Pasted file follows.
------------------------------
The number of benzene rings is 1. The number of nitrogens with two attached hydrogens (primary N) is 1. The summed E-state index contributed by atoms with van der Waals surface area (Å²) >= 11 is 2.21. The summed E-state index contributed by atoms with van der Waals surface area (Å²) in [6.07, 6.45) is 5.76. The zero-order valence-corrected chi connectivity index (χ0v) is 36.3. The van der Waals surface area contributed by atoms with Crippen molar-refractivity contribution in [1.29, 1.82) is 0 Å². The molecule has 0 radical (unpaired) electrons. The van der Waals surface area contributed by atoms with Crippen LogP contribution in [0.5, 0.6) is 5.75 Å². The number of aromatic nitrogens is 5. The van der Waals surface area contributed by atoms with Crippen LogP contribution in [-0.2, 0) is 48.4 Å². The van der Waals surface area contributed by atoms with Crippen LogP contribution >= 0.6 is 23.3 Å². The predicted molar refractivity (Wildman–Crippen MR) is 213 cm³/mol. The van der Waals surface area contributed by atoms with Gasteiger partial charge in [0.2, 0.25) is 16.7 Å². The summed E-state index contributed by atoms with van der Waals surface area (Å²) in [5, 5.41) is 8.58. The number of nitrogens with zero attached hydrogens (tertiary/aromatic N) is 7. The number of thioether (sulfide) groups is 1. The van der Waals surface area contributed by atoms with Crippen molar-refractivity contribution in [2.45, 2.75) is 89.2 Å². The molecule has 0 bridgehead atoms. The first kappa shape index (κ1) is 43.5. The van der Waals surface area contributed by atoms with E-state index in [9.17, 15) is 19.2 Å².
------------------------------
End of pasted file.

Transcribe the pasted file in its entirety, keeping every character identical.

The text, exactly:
The number of benzene rings is 1. The number of nitrogens with two attached hydrogens (primary N) is 1. The summed E-state index contributed by atoms with van der Waals surface area (Å²) >= 11 is 2.21. The summed E-state index contributed by atoms with van der Waals surface area (Å²) in [6.07, 6.45) is 5.76. The zero-order valence-corrected chi connectivity index (χ0v) is 36.3. The van der Waals surface area contributed by atoms with Crippen molar-refractivity contribution in [1.29, 1.82) is 0 Å². The molecule has 0 radical (unpaired) electrons. The van der Waals surface area contributed by atoms with Crippen LogP contribution in [0.5, 0.6) is 5.75 Å². The number of aromatic nitrogens is 5. The van der Waals surface area contributed by atoms with Crippen LogP contribution in [-0.2, 0) is 48.4 Å². The van der Waals surface area contributed by atoms with Crippen LogP contribution >= 0.6 is 23.3 Å². The predicted molar refractivity (Wildman–Crippen MR) is 213 cm³/mol. The van der Waals surface area contributed by atoms with Gasteiger partial charge in [0.2, 0.25) is 16.7 Å². The summed E-state index contributed by atoms with van der Waals surface area (Å²) in [5, 5.41) is 8.58. The number of nitrogens with zero attached hydrogens (tertiary/aromatic N) is 7. The number of thioether (sulfide) groups is 1. The van der Waals surface area contributed by atoms with Crippen molar-refractivity contribution in [2.45, 2.75) is 89.2 Å². The molecule has 0 bridgehead atoms. The first kappa shape index (κ1) is 43.5. The van der Waals surface area contributed by atoms with E-state index in [9.17, 15) is 19.2 Å².